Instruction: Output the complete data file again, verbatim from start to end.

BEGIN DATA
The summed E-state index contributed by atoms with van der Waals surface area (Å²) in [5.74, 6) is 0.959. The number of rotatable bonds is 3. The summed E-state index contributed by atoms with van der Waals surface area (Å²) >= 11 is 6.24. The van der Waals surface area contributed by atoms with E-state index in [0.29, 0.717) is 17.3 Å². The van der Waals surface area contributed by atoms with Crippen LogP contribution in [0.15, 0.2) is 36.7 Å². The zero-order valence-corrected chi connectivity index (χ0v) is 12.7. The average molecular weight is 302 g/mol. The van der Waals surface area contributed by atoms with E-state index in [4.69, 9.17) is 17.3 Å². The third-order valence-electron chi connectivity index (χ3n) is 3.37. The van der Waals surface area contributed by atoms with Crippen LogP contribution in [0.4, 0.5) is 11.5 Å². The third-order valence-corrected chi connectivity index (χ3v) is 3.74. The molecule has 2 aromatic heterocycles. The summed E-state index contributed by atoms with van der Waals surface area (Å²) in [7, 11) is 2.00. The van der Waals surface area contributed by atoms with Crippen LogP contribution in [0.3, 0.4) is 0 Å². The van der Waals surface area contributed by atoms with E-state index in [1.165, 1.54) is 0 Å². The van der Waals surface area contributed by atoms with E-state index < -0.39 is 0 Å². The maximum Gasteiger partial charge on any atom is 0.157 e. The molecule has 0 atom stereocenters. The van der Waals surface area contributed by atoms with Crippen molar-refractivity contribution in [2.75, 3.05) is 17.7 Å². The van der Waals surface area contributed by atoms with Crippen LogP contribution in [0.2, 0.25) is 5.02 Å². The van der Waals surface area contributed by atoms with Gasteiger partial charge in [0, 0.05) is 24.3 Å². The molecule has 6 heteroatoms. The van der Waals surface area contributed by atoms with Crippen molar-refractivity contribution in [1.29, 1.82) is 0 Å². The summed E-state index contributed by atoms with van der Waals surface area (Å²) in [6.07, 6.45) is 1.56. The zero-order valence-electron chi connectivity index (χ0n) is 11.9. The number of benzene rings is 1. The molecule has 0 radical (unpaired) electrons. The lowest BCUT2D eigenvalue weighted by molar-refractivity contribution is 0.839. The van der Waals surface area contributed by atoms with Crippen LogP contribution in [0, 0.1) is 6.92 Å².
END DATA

The summed E-state index contributed by atoms with van der Waals surface area (Å²) in [5.74, 6) is 0.959. The number of rotatable bonds is 3. The summed E-state index contributed by atoms with van der Waals surface area (Å²) >= 11 is 6.24. The van der Waals surface area contributed by atoms with E-state index in [0.29, 0.717) is 17.3 Å². The van der Waals surface area contributed by atoms with Crippen LogP contribution in [0.15, 0.2) is 36.7 Å². The zero-order valence-corrected chi connectivity index (χ0v) is 12.7. The average molecular weight is 302 g/mol. The van der Waals surface area contributed by atoms with E-state index in [4.69, 9.17) is 17.3 Å². The third-order valence-electron chi connectivity index (χ3n) is 3.37. The van der Waals surface area contributed by atoms with Crippen LogP contribution in [0.4, 0.5) is 11.5 Å². The third-order valence-corrected chi connectivity index (χ3v) is 3.74. The molecule has 2 aromatic heterocycles. The summed E-state index contributed by atoms with van der Waals surface area (Å²) in [7, 11) is 2.00. The van der Waals surface area contributed by atoms with Crippen LogP contribution in [0.3, 0.4) is 0 Å². The van der Waals surface area contributed by atoms with E-state index in [1.165, 1.54) is 0 Å². The van der Waals surface area contributed by atoms with E-state index < -0.39 is 0 Å². The maximum Gasteiger partial charge on any atom is 0.157 e. The molecule has 0 atom stereocenters. The van der Waals surface area contributed by atoms with Crippen molar-refractivity contribution in [2.75, 3.05) is 17.7 Å². The van der Waals surface area contributed by atoms with Crippen LogP contribution in [0.2, 0.25) is 5.02 Å². The van der Waals surface area contributed by atoms with Gasteiger partial charge in [0, 0.05) is 24.3 Å². The molecule has 6 heteroatoms. The van der Waals surface area contributed by atoms with Crippen molar-refractivity contribution in [1.29, 1.82) is 0 Å². The summed E-state index contributed by atoms with van der Waals surface area (Å²) in [6.07, 6.45) is 1.56. The zero-order valence-electron chi connectivity index (χ0n) is 11.9. The number of benzene rings is 1. The molecule has 0 radical (unpaired) electrons. The lowest BCUT2D eigenvalue weighted by molar-refractivity contribution is 0.839. The van der Waals surface area contributed by atoms with Crippen LogP contribution in [0, 0.1) is 6.92 Å².